24/7/365, many markets across the world are endeavoring endlessly to figure out what are their consumer’s triggers for making a buying discussion or so called “Human Buy Button.” Meaning, is there a way for us marketers to actually decide what people will buy even if they don’t actually need the product or service offering we are trying to sell them only by understating how the human brain operates?
The simple answer by Patrick Renvoise (Chief Nueromarker at SalesBrain) is yes! However, in order to understand how to activate the human buy button one needs to understand the basics about the human brain…
In general, your brain is divided to 3 main parts that come into play when making a buying decision:
A. Neocortex – the rational part of the brain (has the lowest impact on our decision making).
B. Limbic – the emotional part of the brain (has a greater influence on our decision making).
C. Reptilian – the instinctual part of the brain (has the greatest influence on our decision making).
How do you stimulate the Reptilian Brain?
1. Incorporate creative photos from the customer’s point of view
The Reptilian part of the brain is self centered, thus, advertisers who are familiar with Neuromarkting use creative ad pictures that were shot for the point of view of the of the potential customer (reader in this example). Hence, when you open this magazine and see this photo in essence your mind already imagining that this is you inside the photo.
What else do advertisers do to stimulate our Reptilian Brain?
Sophisticated advertisers use the words “you, your and yours” when they want to communicate or interact with you:
Before/after, with/without, slow/fast all enable the “Reptilian Brain” to make a decision. Contrast is perceived as a “safe” decision engine. It allows the “Reptilian Brain” to make quick and “safe” decisions. Without contrast, the ‘Reptilian Brain’ enters a state of confusion, which ultimately results in delaying the decision.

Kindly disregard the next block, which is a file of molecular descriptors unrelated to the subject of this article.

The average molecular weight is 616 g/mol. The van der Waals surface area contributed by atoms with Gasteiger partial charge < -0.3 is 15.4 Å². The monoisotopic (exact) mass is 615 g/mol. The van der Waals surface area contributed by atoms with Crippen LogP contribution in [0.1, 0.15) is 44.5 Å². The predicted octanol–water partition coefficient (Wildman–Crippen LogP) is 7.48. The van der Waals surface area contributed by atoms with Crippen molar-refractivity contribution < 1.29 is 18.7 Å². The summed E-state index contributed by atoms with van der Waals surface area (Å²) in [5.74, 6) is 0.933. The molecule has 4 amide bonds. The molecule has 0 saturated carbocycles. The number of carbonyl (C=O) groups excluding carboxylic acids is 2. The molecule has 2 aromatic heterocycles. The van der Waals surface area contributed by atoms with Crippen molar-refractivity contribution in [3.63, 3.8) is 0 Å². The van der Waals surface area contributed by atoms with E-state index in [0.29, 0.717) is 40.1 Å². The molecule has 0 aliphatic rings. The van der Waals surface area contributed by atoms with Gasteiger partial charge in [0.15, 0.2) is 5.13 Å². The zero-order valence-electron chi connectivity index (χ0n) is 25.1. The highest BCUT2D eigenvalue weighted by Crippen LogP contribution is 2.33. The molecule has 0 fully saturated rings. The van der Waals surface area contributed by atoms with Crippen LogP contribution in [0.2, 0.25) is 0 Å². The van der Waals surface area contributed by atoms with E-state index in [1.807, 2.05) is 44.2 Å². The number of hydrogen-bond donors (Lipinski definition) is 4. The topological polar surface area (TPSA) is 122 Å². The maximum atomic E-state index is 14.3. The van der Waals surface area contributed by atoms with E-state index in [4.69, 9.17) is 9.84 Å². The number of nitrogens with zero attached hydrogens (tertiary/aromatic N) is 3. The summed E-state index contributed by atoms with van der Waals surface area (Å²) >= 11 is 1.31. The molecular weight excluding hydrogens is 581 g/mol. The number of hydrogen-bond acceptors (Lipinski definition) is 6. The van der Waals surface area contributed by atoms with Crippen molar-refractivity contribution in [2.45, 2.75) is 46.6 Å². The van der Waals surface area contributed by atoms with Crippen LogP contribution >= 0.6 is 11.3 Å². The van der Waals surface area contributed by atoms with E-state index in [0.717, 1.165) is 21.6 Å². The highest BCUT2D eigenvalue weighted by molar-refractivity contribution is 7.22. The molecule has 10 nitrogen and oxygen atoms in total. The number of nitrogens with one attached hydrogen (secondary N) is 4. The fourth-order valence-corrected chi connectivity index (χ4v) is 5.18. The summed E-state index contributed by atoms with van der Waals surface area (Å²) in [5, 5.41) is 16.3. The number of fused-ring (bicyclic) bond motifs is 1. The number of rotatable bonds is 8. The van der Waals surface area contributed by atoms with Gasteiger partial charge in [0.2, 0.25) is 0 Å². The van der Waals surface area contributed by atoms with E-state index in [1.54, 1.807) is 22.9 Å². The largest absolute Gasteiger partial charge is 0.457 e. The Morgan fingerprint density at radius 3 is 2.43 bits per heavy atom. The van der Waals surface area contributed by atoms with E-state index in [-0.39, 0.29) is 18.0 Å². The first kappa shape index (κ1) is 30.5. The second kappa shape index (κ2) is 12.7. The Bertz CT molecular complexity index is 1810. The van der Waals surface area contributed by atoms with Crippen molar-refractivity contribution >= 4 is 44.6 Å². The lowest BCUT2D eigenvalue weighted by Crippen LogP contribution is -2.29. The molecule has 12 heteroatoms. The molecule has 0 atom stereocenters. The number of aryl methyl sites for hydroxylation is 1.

The “Reptilian Brain” can barley understand words and be won’t decide based on numbers alone. The ‘Reptilian Brain’ is constantly scanning for familiarities and things that can be recognized quickly, in order to process the information. Even more so, when trying to market “flexible solution”, “integrated approach”, or “scalable architecture” the Reptilian Brain cannot process these types of complex concepts without effort and doubt. Hence, it’s crucial to factor in tangible marketing when trying to gain acceptance of a complex product or service by the marketplace.
4. Beginning & End
The ‘Reptilian Brain’ is very receptive in the beginning & end of every interaction and forgets almost everything in the middle. This short attention span has huge implications on how to construct and deliver powerful messages. Placing the most important content at the beginning is a must, and repeating it at the end is imperative! Keep in mind that anything you say in the middle of your delivery will most likely be forgotten.
The optic nerves of your brain are plugged directly into the ‘Reptilian Brain’ which happen to be 50 times faster than your auditory nerves (the nerves that connect the ear to the brain). Neuroscience demonstrates that when you see something that looks like a snake, your ‘Reptilian Brain’ warns you instantly of danger so that you react even before the neocortex physically recognizes it’s a snake.
The ‘Reptilian Brain’ is strongly triggered by emotions. Neuroscience has clearly demonstrated that “emotional cocktails” trigger chemical reactions that directly impact the way we memorize and act. Thus, to make your ad memorable it has to trigger some kind of emotion when viewed by your target audience.
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